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Petroleum extractors and/or refiners pushing for carbon tax?
02-25-2012, 10:11 AM,
#1
Petroleum extractors and/or refiners pushing for carbon tax?
There seems to be an awful lot of talk about a carbon tax, to the point where I think the majority of people concerned with protecting the environment are completely focused on it, and possibly losing sight of alternatives. Could a tax be effective at lowering our use of petroleum? Sure; but would it be the most effective way? If it does happen, who will be "paying" for the majority of the tax; the consumers or the extractors?

The crux of the issue, to me, is the combustion of petroleum, not necessarily carbon; so, what alternatives are there to the use of petroleum? Maybe the first thing we should do is examine where we're using the most petroleum:

[Image: Usesofpetroleum.png]

Obviously alternative fuels should be a priority; why are so many people focusing on taxing petroleum, as opposed to discovery and promotion of alternatives? Who benefits from our continued reliance on petroleum?

Biofuels have been criticized for allegedly rising the cost of "food", which could very well be true; so
fuels from algae seem like a great idea, as we don't eat algae.

Quote:Harvested algae, like fossil fuel, release CO2 when burnt but unlike fossil fuel the CO2 is taken out of the atmosphere by the growing algae.

Quote:The United States Department of Energy estimates that if algae fuel replaced all the petroleum fuel in the United States, it would require 15,000 square miles (39,000 km2) which is only 0.42% of the U.S. map, or about half of the land area of Maine. This is less than 1⁄7 the area of corn harvested in the United States in 2000. However, these claims remain unrealized, commercially. According to the head of the Algal Biomass Organization algae fuel can reach price parity with oil in 2018 if granted production tax credits.

I guess the question I keep asking myself is this: which seems more productive, putting our finite time and energy into producing algae fuel on a mass scale, or putting that same time and energy into getting carbon taxed?

I dedicated the majority of this post to algae fuel, but there are plenty of other alternatives as well; I just happen to think algae fuel seems like our best bet at the moment. There are claims that cannabis could be a viable alternative, but these claims don't seem to be as well supported.

There are alternatives to petrochemical based pesticides (PDF), and alternatives to plastics made from petroleum; but I think the picture I included above explains exactly why I focused so much on the alternative fuel aspect.

There are even solutions to cleaning up the mess we've already made using petroleum, such as mycoremediation.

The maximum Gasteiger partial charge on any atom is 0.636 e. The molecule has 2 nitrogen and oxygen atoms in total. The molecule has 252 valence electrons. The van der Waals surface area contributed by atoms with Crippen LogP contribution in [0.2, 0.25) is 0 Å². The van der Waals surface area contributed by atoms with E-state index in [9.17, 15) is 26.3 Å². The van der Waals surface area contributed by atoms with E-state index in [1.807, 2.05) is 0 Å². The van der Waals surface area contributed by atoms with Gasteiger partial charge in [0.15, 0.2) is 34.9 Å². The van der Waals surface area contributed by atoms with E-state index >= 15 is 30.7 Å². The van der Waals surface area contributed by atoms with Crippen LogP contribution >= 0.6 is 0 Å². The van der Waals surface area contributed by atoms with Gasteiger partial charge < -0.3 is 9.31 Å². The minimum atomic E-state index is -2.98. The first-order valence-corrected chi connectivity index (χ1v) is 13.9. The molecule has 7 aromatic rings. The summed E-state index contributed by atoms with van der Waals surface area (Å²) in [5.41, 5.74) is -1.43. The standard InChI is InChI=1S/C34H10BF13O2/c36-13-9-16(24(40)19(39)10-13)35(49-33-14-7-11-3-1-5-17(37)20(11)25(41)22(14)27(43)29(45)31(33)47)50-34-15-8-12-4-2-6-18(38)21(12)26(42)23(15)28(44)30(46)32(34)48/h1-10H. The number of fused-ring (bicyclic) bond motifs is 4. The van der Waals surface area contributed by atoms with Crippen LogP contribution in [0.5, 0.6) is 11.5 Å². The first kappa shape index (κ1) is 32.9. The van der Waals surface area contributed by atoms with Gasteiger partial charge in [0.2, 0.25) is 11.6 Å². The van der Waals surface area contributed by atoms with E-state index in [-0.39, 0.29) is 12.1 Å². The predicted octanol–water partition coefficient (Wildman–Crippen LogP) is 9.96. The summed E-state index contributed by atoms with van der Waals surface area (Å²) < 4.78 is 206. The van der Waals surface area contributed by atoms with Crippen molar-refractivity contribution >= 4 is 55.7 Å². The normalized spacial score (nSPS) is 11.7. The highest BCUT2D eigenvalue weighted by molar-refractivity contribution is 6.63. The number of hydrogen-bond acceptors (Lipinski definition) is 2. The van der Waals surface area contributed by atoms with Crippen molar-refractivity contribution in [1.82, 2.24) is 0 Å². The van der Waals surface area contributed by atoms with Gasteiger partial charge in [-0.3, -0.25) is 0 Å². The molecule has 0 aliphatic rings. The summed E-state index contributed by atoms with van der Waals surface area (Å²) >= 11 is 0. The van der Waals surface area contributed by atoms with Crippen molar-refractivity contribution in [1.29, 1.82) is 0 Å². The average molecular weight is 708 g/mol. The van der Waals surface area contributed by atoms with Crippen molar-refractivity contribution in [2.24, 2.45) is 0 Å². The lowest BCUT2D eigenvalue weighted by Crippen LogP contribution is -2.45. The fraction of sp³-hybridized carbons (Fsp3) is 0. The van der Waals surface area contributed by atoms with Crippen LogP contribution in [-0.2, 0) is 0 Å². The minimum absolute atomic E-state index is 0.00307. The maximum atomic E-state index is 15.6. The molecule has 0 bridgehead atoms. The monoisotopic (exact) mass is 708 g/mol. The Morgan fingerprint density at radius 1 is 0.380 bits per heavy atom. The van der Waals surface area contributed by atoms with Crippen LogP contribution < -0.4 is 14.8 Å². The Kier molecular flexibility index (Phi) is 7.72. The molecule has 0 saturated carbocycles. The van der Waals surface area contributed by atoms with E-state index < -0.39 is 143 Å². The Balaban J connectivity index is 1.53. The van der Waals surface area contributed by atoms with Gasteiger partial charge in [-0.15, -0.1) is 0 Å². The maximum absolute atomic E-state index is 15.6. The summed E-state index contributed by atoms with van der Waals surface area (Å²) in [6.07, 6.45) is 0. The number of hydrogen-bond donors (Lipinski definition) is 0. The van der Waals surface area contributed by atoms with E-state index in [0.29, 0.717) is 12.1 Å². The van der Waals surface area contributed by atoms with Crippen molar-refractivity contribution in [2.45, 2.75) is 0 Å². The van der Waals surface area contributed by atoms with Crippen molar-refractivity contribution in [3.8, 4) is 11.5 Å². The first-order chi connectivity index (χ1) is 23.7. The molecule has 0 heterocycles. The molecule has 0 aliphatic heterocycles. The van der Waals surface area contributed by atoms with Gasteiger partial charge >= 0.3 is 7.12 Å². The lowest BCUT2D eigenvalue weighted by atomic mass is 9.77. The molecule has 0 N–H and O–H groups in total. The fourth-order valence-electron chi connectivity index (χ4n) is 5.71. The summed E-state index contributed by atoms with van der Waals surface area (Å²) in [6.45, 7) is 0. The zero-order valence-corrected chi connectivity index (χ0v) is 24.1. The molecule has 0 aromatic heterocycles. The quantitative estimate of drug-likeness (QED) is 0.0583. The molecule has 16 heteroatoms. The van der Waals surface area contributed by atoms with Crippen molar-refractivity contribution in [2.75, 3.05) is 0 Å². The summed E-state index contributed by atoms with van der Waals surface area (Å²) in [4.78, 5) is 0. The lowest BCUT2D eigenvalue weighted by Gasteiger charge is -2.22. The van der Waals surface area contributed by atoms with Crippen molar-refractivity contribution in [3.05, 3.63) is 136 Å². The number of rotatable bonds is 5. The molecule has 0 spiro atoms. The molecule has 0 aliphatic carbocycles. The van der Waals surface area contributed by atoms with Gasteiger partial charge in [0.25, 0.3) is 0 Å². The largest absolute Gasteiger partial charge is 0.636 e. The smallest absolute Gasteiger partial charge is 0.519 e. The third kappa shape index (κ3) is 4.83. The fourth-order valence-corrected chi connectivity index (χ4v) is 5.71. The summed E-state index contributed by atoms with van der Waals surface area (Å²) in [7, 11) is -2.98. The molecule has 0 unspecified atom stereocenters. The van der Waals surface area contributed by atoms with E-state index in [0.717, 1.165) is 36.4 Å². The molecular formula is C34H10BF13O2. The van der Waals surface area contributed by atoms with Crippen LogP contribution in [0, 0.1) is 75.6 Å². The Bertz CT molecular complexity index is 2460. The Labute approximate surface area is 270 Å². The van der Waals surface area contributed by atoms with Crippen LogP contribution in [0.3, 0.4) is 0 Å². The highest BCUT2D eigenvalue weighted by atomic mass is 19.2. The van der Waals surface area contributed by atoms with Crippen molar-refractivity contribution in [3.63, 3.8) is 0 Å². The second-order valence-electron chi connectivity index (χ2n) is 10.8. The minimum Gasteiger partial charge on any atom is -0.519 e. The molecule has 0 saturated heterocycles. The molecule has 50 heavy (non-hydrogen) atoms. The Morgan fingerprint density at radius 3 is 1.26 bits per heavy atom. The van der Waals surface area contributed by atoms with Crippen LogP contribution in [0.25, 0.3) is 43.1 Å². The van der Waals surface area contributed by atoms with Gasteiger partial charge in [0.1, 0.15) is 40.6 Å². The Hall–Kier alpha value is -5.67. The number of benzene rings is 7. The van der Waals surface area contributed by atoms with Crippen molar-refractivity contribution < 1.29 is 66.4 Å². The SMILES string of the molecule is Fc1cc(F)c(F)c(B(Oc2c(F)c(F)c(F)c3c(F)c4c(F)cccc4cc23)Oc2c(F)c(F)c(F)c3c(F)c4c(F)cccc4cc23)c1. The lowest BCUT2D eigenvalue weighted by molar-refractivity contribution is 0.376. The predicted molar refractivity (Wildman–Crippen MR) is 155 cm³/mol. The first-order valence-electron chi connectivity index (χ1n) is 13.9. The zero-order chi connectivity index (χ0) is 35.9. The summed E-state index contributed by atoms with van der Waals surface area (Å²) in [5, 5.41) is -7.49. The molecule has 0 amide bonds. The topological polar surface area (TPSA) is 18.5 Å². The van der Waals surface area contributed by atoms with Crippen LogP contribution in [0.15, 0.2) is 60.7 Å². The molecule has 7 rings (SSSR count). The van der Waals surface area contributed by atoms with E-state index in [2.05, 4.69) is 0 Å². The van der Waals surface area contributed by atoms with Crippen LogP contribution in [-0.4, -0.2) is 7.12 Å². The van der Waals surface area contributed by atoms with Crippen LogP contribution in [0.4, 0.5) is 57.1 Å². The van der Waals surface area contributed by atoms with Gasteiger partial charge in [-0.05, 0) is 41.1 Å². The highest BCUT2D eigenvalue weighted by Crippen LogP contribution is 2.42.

Quote:In an experiment conducted in conjunction with Dr. S. A. Thomas, a major contributor in the bioremediation industry, a plot of soil contaminated with diesel was inoculated with mycelia of oyster mushrooms; traditional bioremediation techniques (bacteria) were used on control plots. After four weeks, more than 95% of many of the PAH (polycyclic aromatic hydrocarbons) had been reduced to non-toxic components in the mycelial-inoculated plots.

http://www.fungi.com/mycotech/petroleum_problem.html

Quote:Here is, perhaps, one path to a solution in response to the BP oil spill disaster. This is experimental and not yet proven, but I think this approach merits serious testing, and may be especially applicable inside of the containment booms, and along marshlands.

We are currently testing "MycoBooms™"; straw colonized with oyster mushroom (Pleurotus ostreatus) mycelium encased in hemp-tubes.
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02-25-2012, 11:33 AM, (This post was last modified: 02-25-2012, 12:06 PM by MasterChiefa.)
#2
RE: Petroleum extractors and/or refiners pushing for carbon tax?
I fully admit the terminology I used is fairly bad in some places, which is why I decided to fix it:
http://db.tt/nOvrg349
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02-26-2012, 11:18 AM,
#3
RE: Petroleum extractors and/or refiners pushing for carbon tax?
CO2 is poison!





Related:

Green Subsidies and Grants in Canada - $3.6B to Big Oil CCS; $10B to Samsung
http://concen.org/forum/showthread.php?tid=30591

Gulf of Mexico Oil Spill Dead Zone: The Algae Biofuels and Carbon Exchange Agenda
http://concen.org/forum/showthread.php?tid=33554

A Geo-Engineered World - Controlling the Weather with Climate Engineering
http://concen.org/forum/showthread.php?tid=34147
There are no others, there is only us.
http://FastTadpole.com/
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